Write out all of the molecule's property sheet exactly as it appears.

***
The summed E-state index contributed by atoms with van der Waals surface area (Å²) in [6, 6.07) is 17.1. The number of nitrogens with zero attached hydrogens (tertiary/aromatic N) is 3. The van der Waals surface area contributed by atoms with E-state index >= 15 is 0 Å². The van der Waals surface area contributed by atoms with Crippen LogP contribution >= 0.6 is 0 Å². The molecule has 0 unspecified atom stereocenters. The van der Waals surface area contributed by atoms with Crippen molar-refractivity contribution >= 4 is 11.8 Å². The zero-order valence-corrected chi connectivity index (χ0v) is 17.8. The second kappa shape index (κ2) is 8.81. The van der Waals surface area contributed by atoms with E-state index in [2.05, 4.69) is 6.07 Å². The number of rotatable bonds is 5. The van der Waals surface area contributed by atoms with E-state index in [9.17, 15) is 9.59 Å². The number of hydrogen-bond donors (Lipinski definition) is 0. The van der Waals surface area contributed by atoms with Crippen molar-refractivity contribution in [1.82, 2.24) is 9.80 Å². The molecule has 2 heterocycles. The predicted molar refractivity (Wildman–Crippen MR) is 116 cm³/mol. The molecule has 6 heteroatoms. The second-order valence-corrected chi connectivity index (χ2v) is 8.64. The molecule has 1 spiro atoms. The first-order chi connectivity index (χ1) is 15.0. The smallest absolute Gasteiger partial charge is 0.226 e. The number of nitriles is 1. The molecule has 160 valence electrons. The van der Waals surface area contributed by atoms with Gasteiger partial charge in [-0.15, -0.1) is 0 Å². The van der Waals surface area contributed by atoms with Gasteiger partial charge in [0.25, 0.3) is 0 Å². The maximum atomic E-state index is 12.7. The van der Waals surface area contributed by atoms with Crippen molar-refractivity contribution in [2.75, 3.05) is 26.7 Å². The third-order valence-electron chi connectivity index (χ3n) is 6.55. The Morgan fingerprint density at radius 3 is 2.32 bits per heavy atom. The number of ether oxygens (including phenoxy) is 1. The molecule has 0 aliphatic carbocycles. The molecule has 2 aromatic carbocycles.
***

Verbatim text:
The summed E-state index contributed by atoms with van der Waals surface area (Å²) in [6, 6.07) is 17.1. The number of nitrogens with zero attached hydrogens (tertiary/aromatic N) is 3. The van der Waals surface area contributed by atoms with E-state index >= 15 is 0 Å². The van der Waals surface area contributed by atoms with Crippen LogP contribution >= 0.6 is 0 Å². The molecule has 0 unspecified atom stereocenters. The van der Waals surface area contributed by atoms with Crippen molar-refractivity contribution >= 4 is 11.8 Å². The zero-order valence-corrected chi connectivity index (χ0v) is 17.8. The second kappa shape index (κ2) is 8.81. The van der Waals surface area contributed by atoms with E-state index in [2.05, 4.69) is 6.07 Å². The number of rotatable bonds is 5. The van der Waals surface area contributed by atoms with E-state index in [9.17, 15) is 9.59 Å². The number of hydrogen-bond donors (Lipinski definition) is 0. The van der Waals surface area contributed by atoms with Crippen molar-refractivity contribution in [1.82, 2.24) is 9.80 Å². The molecule has 2 heterocycles. The predicted molar refractivity (Wildman–Crippen MR) is 116 cm³/mol. The molecule has 6 heteroatoms. The second-order valence-corrected chi connectivity index (χ2v) is 8.64. The molecule has 1 spiro atoms. The first-order chi connectivity index (χ1) is 15.0. The smallest absolute Gasteiger partial charge is 0.226 e. The number of nitriles is 1. The molecule has 160 valence electrons. The van der Waals surface area contributed by atoms with Gasteiger partial charge in [-0.15, -0.1) is 0 Å². The van der Waals surface area contributed by atoms with Gasteiger partial charge in [0.25, 0.3) is 0 Å². The maximum atomic E-state index is 12.7. The van der Waals surface area contributed by atoms with Crippen molar-refractivity contribution in [2.75, 3.05) is 26.7 Å². The third-order valence-electron chi connectivity index (χ3n) is 6.55. The Morgan fingerprint density at radius 3 is 2.32 bits per heavy atom. The number of ether oxygens (including phenoxy) is 1. The molecule has 0 aliphatic carbocycles. The molecule has 2 aromatic carbocycles.